Commissioner Corner: Resources for Coach Education and Training

By Quinn Ursprung | Posted 6/22/2020

USA Football creates resources to help leagues like yours year-round.

Commissioner Corner is a blog series tailored for organization leaders that features advice for leagues, by leagues across a variety of topics.

Whether you are new to coaching or a veteran coach, you’re in the position to teach and influence the young athletes on your team on and off the field. Coaching resources are vital for gathering the knowledge and teaching methods to best develop athletes in the safest manner possible.

Learning more about coach education, resources, and training beyond USA Football’s Youth Coach Certification can help provide and deliver a safe, positive, and enjoyable football experience for your youth athletes.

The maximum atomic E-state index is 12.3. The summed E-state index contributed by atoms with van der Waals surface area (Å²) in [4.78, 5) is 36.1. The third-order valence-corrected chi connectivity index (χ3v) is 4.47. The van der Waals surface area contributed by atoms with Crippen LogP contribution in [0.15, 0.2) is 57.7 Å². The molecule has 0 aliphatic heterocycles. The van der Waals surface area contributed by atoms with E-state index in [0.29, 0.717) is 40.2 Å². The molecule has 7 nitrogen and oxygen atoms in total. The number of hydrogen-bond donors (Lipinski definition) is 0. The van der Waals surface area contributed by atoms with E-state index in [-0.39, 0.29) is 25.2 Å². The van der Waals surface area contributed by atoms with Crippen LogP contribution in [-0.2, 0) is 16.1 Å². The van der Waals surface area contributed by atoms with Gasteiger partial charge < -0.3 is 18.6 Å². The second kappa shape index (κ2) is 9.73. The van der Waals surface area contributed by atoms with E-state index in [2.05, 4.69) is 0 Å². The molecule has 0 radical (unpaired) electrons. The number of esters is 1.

What are the resources and education options available for your coaches?

“Zionsville Youth Football League (ZYFL) partners with local high school football programs for skills clinics and camps, allowing coaches to share knowledge and techniques to a wider youth athlete audience. When leagues build relationships with high school programs, league coaches can better broaden their skills set and athletes can gain a positive experience.”

Josh Medvescek // Board Member // Zionsville Youth Football League (Ind.)

“We utilize the HUDL program more every year and use it from the varsity down to the sixth-grade teams. Coaches can breakdown each game weekly with the kids, which provides incredible teaching opportunities at a young level. HUDL also has a playbook that we incorporate with our kids. Each level has a specific level of capabilities, so we modify the playbooks for the age-appropriate level of play. We can easily transfer plays, packages, or the whole playbook to kids at the push of a button. We can also send information back and forth between the high school and middle school programs. This is great for providing coaches with lots of background on kids entering high school.